- Use humorous videos and response guidance on creating delight, which enhances WOM and thereby reduces marketing expense. Customers won by WOM are less price sensitive and spend more.[ii] Chart 1 shows the positive impact of delight experiences on loyalty. WOM is often doubled by delight.
To quantify WOM, customers should be asked how many associates they have told. To get closer to an estimation of sales impact, customers can then be asked, to the customer’s knowledge, how many of those told took action on the recommendation. Usually half of survey respondents state they do not know how many took action. However, the other half will feel comfortable providing an estimate. This estimate allows an estimation of sales produced by WOM.
While consumer affairs professionals are very familiar with the above concepts and calculations, technology companies have not adopted them in calculating benefit statements, thereby understating the payoff of implementation. The following section suggests how consumer affairs and CX executives can evaluate proposed technology offerings by quantifying the impact on problem prevention, easing service effort to enhance satisfaction and loyalty, and promoting positive WOM.
Metrics for Quantifying the CX Impact of Technology Tools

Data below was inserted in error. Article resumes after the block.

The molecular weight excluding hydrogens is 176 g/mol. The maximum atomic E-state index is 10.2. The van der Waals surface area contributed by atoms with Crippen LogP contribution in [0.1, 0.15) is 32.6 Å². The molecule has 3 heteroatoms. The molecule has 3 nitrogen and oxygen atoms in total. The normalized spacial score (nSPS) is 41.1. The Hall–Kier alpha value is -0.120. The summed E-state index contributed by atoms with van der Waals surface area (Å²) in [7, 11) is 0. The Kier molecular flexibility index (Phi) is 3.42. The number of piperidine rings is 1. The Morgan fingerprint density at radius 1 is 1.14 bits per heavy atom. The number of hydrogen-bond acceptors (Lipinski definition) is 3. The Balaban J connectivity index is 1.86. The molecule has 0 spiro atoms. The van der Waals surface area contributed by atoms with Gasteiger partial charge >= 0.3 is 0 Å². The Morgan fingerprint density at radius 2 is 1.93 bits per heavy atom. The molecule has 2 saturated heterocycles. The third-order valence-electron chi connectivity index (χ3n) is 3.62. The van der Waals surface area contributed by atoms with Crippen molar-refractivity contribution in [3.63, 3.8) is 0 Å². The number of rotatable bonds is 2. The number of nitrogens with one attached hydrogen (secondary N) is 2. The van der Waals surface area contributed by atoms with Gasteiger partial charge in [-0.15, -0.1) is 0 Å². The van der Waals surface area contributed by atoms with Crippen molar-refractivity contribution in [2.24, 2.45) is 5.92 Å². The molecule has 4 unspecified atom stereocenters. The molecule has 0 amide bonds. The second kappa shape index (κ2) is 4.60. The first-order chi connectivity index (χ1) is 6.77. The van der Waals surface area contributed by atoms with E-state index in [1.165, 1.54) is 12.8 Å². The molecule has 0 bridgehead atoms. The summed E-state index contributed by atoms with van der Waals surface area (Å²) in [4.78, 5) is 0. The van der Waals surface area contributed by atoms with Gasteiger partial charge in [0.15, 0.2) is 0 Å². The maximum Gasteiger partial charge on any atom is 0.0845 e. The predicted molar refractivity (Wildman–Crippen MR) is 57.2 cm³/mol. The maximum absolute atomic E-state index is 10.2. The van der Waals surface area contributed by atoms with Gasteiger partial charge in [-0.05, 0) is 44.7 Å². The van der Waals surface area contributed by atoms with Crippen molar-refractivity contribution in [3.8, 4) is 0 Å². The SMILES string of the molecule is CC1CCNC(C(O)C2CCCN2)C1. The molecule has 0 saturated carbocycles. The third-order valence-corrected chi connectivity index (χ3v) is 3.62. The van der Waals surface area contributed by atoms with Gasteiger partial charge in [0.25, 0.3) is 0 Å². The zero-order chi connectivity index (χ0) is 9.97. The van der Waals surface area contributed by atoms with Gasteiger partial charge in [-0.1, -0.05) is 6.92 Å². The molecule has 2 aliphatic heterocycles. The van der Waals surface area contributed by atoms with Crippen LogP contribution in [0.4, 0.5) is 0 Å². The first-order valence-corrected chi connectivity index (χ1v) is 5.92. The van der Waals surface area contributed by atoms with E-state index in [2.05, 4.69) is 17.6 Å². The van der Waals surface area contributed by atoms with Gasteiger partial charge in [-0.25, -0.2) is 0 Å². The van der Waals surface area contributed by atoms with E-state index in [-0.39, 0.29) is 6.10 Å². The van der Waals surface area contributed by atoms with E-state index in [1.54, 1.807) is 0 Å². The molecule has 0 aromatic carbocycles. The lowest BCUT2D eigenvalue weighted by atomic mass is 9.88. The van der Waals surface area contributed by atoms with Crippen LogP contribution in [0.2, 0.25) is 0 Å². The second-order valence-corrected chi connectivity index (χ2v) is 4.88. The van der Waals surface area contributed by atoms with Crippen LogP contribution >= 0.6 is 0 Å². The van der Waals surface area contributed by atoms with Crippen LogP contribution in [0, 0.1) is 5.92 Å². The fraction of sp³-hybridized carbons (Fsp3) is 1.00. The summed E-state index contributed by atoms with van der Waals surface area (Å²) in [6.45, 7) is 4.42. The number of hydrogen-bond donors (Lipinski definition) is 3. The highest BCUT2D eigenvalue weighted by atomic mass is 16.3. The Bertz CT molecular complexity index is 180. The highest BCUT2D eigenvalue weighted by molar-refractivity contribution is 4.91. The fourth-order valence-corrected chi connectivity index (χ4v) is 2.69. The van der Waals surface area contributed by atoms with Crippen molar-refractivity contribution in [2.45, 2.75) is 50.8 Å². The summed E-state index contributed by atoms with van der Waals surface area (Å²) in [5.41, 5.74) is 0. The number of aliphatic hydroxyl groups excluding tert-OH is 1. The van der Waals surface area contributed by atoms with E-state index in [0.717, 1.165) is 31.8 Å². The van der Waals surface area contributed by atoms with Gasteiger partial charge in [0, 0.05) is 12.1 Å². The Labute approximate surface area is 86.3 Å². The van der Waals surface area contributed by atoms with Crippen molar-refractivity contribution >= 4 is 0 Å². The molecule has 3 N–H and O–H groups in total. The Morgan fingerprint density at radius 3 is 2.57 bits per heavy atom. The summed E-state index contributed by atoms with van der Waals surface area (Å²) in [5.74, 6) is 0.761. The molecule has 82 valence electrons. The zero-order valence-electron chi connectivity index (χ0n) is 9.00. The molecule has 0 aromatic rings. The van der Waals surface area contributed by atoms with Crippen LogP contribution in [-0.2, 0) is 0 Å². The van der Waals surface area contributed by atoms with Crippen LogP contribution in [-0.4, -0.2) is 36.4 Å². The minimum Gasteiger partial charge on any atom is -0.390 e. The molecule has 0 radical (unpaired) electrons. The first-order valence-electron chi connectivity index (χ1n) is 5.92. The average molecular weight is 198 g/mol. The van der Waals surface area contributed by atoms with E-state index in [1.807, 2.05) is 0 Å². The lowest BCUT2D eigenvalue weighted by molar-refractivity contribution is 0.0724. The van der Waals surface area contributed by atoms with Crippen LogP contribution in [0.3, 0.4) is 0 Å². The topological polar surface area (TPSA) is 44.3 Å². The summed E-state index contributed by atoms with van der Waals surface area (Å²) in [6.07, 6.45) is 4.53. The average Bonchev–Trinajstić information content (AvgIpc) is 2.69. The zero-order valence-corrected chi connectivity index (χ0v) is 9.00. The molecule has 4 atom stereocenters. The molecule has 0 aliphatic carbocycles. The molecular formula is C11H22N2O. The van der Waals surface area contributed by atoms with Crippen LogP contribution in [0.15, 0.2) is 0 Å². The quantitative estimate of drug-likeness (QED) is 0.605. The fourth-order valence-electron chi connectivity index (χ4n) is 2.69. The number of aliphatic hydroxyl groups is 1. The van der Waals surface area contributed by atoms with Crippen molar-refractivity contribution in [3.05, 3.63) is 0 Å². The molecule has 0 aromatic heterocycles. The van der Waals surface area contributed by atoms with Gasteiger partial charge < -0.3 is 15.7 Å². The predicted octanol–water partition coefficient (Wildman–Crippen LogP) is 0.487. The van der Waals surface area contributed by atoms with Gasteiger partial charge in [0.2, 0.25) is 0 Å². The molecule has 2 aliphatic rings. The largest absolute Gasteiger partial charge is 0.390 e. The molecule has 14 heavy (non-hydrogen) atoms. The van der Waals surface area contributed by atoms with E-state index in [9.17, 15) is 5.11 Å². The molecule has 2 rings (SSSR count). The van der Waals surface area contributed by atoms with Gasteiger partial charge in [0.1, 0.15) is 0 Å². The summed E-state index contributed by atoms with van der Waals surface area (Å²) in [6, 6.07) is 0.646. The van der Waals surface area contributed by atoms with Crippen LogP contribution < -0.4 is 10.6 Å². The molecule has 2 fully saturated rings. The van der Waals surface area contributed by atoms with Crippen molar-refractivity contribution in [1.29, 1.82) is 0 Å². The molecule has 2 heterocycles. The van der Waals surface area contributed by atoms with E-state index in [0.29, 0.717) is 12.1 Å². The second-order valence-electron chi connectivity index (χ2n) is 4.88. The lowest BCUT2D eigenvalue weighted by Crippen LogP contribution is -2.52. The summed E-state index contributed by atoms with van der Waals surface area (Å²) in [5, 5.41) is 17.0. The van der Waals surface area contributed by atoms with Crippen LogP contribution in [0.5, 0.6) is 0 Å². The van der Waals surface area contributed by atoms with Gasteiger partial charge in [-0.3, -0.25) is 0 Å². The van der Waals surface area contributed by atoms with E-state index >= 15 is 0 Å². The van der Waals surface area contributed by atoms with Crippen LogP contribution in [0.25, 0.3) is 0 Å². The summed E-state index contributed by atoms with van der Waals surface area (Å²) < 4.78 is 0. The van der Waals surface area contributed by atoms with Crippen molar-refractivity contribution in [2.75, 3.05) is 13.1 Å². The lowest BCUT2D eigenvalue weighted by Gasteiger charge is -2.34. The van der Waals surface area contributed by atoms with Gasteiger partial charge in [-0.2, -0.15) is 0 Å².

Technology affects CX in a myriad of discrete ways. Examples include proactively confirming transactions (purchases, charges, and deliveries), notifying of problems and changes (delays and short shipments), empowering CSRs via knowledge management systems (KMS), educating on avoiding problems, and just-in-time (JIT) training on using additional product functions and aspects. Service and marketing executives who want to invest in these functions can estimate their impact on loyalty, satisfaction, problem rate, positive word of mouth (PWOM), and sensitivity to price. Vendors selling technology who provide case studies illustrating these impacts with quantified metrics will have a much more powerful business case for customer purchase.
A tech assessment that is only inwardly focused is seriously deficient. The impact on CX should be a critical component. Chart 2 provides key metrics of tech CX impact along with the operational and financial impact metrics. Ease is the omnibus metric for being easy to do business (ETDBW), which is highly correlated with value for price paid.
Click to enlarge photo.
Getting Finance and the COO’s Attention
The most successful pitch for investment in tech includes the quantified impact on customer focused operational metrics across the customer journey, including:
- Problems prevented by proactive communications (sales and onboarding are great places for preventive education).
- Contacts about status (in most companies, 30 percent of operational contacts are about status).
- Reduced calls on “how to” via customer education, which also enhances ETDBW.
- Enhanced ease of resolution in terms of resolving complex problems, e.g., auto company found out-of-warranty issues were much easier to resolve because educated customers feel treated fairly (the customer accepted responsibility), resulting in higher retained loyalty.
- Less frustrated employees due to fewer repetitive, preventable problems.
- Actionable VOC that has measurable process impacts, e.g., streamlines processes and makes company ETDBW.
- Fun and delight enhances social media and PWOM as well as increases loyalty due to enhanced value.